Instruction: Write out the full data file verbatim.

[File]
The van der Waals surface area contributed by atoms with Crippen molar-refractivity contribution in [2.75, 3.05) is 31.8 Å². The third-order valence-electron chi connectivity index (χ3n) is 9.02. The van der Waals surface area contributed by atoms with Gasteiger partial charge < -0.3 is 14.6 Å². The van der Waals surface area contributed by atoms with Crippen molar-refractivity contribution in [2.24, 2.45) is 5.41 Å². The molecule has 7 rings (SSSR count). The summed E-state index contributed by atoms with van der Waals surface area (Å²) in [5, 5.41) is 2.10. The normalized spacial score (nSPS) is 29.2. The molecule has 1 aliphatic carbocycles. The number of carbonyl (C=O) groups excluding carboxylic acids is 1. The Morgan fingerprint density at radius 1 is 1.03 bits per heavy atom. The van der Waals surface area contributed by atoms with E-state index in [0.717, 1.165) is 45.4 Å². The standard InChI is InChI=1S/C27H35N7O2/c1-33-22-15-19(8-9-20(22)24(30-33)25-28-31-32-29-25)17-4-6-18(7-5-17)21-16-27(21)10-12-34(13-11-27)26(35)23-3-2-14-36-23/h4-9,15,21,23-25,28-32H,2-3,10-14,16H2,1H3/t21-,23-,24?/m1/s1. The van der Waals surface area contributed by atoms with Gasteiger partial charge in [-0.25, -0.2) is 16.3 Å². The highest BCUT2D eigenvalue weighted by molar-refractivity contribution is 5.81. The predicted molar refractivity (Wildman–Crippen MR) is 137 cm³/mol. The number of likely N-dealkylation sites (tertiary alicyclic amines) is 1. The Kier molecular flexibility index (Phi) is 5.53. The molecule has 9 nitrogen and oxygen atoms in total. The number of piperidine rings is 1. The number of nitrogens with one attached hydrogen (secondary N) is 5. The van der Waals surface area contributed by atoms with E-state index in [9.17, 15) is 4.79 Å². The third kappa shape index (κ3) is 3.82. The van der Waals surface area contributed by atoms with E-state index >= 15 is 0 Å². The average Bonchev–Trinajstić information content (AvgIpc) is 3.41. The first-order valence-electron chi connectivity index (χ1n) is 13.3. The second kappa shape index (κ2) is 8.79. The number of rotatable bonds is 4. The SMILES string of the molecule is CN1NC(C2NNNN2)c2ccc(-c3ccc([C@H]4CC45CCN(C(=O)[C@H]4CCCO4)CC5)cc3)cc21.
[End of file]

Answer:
The van der Waals surface area contributed by atoms with Crippen molar-refractivity contribution in [2.75, 3.05) is 31.8 Å². The third-order valence-electron chi connectivity index (χ3n) is 9.02. The van der Waals surface area contributed by atoms with Gasteiger partial charge < -0.3 is 14.6 Å². The van der Waals surface area contributed by atoms with Crippen molar-refractivity contribution in [2.24, 2.45) is 5.41 Å². The molecule has 7 rings (SSSR count). The summed E-state index contributed by atoms with van der Waals surface area (Å²) in [5, 5.41) is 2.10. The normalized spacial score (nSPS) is 29.2. The molecule has 1 aliphatic carbocycles. The number of carbonyl (C=O) groups excluding carboxylic acids is 1. The Morgan fingerprint density at radius 1 is 1.03 bits per heavy atom. The van der Waals surface area contributed by atoms with E-state index in [0.717, 1.165) is 45.4 Å². The standard InChI is InChI=1S/C27H35N7O2/c1-33-22-15-19(8-9-20(22)24(30-33)25-28-31-32-29-25)17-4-6-18(7-5-17)21-16-27(21)10-12-34(13-11-27)26(35)23-3-2-14-36-23/h4-9,15,21,23-25,28-32H,2-3,10-14,16H2,1H3/t21-,23-,24?/m1/s1. The van der Waals surface area contributed by atoms with Gasteiger partial charge in [-0.25, -0.2) is 16.3 Å². The highest BCUT2D eigenvalue weighted by molar-refractivity contribution is 5.81. The predicted molar refractivity (Wildman–Crippen MR) is 137 cm³/mol. The number of likely N-dealkylation sites (tertiary alicyclic amines) is 1. The Kier molecular flexibility index (Phi) is 5.53. The molecule has 9 nitrogen and oxygen atoms in total. The number of piperidine rings is 1. The number of nitrogens with one attached hydrogen (secondary N) is 5. The van der Waals surface area contributed by atoms with E-state index in [9.17, 15) is 4.79 Å². The third kappa shape index (κ3) is 3.82. The van der Waals surface area contributed by atoms with E-state index >= 15 is 0 Å². The average Bonchev–Trinajstić information content (AvgIpc) is 3.41. The first-order valence-electron chi connectivity index (χ1n) is 13.3. The second kappa shape index (κ2) is 8.79. The number of rotatable bonds is 4. The SMILES string of the molecule is CN1NC(C2NNNN2)c2ccc(-c3ccc([C@H]4CC45CCN(C(=O)[C@H]4CCCO4)CC5)cc3)cc21.